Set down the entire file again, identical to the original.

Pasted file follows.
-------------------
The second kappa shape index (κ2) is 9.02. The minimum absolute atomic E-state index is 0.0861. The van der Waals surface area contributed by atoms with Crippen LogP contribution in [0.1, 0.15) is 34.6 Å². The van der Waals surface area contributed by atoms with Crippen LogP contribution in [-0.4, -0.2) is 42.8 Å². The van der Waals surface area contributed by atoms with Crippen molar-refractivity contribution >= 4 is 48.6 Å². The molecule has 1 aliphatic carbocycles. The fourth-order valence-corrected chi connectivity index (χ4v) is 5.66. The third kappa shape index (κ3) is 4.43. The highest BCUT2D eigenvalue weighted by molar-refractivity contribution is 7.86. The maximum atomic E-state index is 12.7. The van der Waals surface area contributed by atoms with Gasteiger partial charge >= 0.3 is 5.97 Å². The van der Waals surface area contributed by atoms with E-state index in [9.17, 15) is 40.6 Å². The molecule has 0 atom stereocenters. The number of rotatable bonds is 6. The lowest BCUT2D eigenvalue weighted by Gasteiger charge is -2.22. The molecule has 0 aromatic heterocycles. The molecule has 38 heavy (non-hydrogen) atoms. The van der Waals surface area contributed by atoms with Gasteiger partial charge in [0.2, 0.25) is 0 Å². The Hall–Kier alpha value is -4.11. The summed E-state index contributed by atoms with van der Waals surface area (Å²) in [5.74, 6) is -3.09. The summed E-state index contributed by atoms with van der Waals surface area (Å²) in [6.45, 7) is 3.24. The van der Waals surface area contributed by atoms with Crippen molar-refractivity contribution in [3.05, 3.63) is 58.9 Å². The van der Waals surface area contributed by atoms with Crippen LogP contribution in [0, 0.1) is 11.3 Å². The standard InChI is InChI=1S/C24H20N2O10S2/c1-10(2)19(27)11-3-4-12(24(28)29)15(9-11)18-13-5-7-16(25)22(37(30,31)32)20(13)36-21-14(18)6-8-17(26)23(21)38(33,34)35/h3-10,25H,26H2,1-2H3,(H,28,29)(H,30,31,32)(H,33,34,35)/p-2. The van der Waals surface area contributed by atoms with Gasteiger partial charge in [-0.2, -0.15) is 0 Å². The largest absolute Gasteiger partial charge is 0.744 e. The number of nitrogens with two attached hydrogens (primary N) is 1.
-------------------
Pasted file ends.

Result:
The second kappa shape index (κ2) is 9.02. The minimum absolute atomic E-state index is 0.0861. The van der Waals surface area contributed by atoms with Crippen LogP contribution in [0.1, 0.15) is 34.6 Å². The van der Waals surface area contributed by atoms with Crippen LogP contribution in [-0.4, -0.2) is 42.8 Å². The van der Waals surface area contributed by atoms with Crippen molar-refractivity contribution >= 4 is 48.6 Å². The molecule has 1 aliphatic carbocycles. The fourth-order valence-corrected chi connectivity index (χ4v) is 5.66. The third kappa shape index (κ3) is 4.43. The highest BCUT2D eigenvalue weighted by molar-refractivity contribution is 7.86. The maximum atomic E-state index is 12.7. The van der Waals surface area contributed by atoms with Gasteiger partial charge >= 0.3 is 5.97 Å². The van der Waals surface area contributed by atoms with E-state index in [9.17, 15) is 40.6 Å². The molecule has 0 atom stereocenters. The number of rotatable bonds is 6. The lowest BCUT2D eigenvalue weighted by Gasteiger charge is -2.22. The molecule has 0 aromatic heterocycles. The molecule has 38 heavy (non-hydrogen) atoms. The van der Waals surface area contributed by atoms with Gasteiger partial charge in [0.2, 0.25) is 0 Å². The Hall–Kier alpha value is -4.11. The summed E-state index contributed by atoms with van der Waals surface area (Å²) in [5.74, 6) is -3.09. The summed E-state index contributed by atoms with van der Waals surface area (Å²) in [6.45, 7) is 3.24. The van der Waals surface area contributed by atoms with Crippen molar-refractivity contribution in [3.05, 3.63) is 58.9 Å². The van der Waals surface area contributed by atoms with Crippen LogP contribution in [0, 0.1) is 11.3 Å². The standard InChI is InChI=1S/C24H20N2O10S2/c1-10(2)19(27)11-3-4-12(24(28)29)15(9-11)18-13-5-7-16(25)22(37(30,31)32)20(13)36-21-14(18)6-8-17(26)23(21)38(33,34)35/h3-10,25H,26H2,1-2H3,(H,28,29)(H,30,31,32)(H,33,34,35)/p-2. The van der Waals surface area contributed by atoms with Gasteiger partial charge in [-0.2, -0.15) is 0 Å². The largest absolute Gasteiger partial charge is 0.744 e. The number of nitrogens with two attached hydrogens (primary N) is 1.